Library Journal

"Listen./You can hear it./The stones in the earth rattling together." Simon J. Ortiz is just one of the Native Americans included in Home Places who takes us beyond the stereotypes and clichs we may have come to expect. Chosen from 25 years of Sun Tracks, the literary magazine published from the American Indian Studies Program at the University of Arizona, these poems, stories, and songs are rich in tradition, ancestry, and the wonders and beauty of the natural world. As these paths go out into the world, however, they travel inward as well: the women and men writing become real, their hearts and souls stripped bare. "My house is the red earth: it could be the center of the world," says Joy Harjo. As real as her place is to Harjo, this world has many centers. As the editors point out in their introduction, "nearly as many Indian tribes exist in the 20th Century as when Europeans first encountered them in the 1600s." It is only fitting, then, that this is a multilingual text, incorporating as many as five Native languages. Both new and established writers represent the more than 300 tribes who still inhabit home place in North America. Zepeda is a Tohono O'odham woman, a mother, a daughter, and a poet. Her tribe, Desert People of the Southwest, are steeped in traditional values and cultural ways. Ocean Power (a bilingual volume) depicts the respect and even reverence she was raised to feel in the presence of nature. Her relationship to the world is more, though; it is sisterly, motherly. The respect is mutual, as she understands it, and that makes reverence possible: "Grown men with dry fear in their throats/watch the water come closer and closer." Blaeser comes from much of the same tradition, though her home place is more to the north. A Chippewa from the Minnesota lake region, she writes poems informed by the natural world as well, but she acknowledges more openly the outside world, full of its own ritual and tradition. She opens her mail with an allusion to million-dollar sweepstakes, notices Wrigley Field on a trip to "the Chicago Pow Wow," and sees the dichotomy in her hands: "One wears silver and tourquoise, a Zuni bracelet and a Navaho ring./One wears gold and diamonds, an Elgin watch and a Simonson's half-carat." Blaeser's place includes the rivers and trees and wondrous wildlife but also Barbie dolls, the 4-H, and awareness of the bomb. There are still many people who imagine the indigenous people of North America in flashes of John Ford films and memories of the novels of Louis L'Amour. Their ideas are crusted with clichs from another time, wrong even then but certainly outdated. More reading of work like thisthe writings of contemporary Native Americanscould go a long way toward dispelling the myths. Recommended for any large collection, but especially any with a special interest in Native Americans.Louis McKee, Painted Bride Arts Ctr., Philadelphia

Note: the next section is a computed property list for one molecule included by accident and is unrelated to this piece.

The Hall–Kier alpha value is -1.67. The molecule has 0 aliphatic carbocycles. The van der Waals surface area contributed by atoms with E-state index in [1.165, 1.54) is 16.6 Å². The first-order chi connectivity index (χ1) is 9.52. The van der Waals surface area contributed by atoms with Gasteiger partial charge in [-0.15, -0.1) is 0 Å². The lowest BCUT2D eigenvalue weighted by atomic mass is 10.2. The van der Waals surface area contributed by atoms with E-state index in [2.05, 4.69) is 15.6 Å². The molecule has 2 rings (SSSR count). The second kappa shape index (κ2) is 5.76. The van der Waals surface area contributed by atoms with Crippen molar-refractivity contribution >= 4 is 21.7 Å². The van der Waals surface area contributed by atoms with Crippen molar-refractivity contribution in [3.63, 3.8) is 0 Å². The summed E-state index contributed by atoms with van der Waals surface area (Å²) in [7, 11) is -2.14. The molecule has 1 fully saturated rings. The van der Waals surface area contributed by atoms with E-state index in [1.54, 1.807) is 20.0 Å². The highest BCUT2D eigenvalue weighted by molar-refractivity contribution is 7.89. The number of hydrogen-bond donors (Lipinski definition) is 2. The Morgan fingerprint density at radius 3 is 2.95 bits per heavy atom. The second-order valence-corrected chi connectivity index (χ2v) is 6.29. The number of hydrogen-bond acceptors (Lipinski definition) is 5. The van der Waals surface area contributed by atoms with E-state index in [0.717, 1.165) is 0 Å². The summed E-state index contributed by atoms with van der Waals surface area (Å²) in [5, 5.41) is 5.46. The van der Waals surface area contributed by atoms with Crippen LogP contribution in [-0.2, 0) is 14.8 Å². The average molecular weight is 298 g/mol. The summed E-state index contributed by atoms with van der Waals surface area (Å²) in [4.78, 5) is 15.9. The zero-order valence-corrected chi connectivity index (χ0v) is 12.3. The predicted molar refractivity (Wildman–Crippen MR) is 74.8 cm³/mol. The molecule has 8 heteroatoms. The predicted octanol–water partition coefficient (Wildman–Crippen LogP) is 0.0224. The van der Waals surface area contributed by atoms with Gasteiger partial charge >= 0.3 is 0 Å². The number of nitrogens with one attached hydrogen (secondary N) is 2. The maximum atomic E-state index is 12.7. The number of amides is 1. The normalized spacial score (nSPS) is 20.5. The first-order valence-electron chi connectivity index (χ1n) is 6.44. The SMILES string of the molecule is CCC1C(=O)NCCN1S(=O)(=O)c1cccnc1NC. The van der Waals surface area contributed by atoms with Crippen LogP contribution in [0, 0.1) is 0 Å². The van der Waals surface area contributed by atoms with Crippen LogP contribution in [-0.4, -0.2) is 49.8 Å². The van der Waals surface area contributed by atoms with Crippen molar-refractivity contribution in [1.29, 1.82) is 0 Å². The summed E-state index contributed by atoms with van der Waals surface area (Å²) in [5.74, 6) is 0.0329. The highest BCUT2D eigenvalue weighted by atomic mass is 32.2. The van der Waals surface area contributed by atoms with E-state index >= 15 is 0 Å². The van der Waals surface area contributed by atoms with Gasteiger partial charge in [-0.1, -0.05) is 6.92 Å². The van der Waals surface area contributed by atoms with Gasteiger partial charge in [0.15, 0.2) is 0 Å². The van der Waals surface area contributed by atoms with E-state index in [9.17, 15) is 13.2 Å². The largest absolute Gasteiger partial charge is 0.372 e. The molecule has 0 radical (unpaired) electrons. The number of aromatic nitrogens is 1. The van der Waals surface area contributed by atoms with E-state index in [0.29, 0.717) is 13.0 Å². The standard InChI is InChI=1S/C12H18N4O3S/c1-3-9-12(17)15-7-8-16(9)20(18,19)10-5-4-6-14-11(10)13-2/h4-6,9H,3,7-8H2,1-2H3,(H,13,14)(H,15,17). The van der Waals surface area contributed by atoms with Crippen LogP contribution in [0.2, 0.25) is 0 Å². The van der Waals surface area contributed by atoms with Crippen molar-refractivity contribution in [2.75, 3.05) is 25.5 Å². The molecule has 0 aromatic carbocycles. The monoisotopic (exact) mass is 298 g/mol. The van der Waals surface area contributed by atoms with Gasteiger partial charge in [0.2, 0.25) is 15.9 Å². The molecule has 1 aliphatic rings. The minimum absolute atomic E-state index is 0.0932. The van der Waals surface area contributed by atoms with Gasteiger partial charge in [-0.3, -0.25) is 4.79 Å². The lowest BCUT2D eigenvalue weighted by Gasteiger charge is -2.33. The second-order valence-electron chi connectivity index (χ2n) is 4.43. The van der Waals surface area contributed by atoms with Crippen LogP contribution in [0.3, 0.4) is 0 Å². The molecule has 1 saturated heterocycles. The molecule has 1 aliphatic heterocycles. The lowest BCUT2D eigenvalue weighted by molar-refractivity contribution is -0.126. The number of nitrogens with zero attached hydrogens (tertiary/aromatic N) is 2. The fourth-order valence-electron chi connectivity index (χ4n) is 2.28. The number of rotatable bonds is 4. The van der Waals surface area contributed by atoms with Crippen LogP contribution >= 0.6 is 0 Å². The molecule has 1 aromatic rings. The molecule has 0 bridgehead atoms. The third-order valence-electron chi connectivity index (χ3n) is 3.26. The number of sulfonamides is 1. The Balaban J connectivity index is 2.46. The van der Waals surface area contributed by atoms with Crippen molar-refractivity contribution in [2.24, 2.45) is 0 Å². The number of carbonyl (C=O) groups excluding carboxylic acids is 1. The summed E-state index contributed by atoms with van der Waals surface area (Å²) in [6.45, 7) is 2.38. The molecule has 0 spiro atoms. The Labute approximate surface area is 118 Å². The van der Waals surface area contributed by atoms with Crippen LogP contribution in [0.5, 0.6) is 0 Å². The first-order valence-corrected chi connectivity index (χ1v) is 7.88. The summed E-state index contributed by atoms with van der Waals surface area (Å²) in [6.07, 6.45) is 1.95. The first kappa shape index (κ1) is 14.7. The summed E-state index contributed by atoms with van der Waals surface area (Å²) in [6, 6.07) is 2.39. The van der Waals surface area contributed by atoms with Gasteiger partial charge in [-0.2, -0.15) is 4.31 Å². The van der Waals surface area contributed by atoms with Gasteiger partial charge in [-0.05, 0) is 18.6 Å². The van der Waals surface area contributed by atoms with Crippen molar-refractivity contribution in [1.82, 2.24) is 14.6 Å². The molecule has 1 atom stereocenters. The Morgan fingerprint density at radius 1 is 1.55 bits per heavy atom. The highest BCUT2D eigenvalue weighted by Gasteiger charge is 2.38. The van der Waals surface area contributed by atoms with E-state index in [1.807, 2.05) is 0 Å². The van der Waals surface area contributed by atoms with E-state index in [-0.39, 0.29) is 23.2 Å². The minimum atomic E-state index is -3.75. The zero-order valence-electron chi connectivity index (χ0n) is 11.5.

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Title: Home Places: Contemporary Native American Writing from Sun Tracks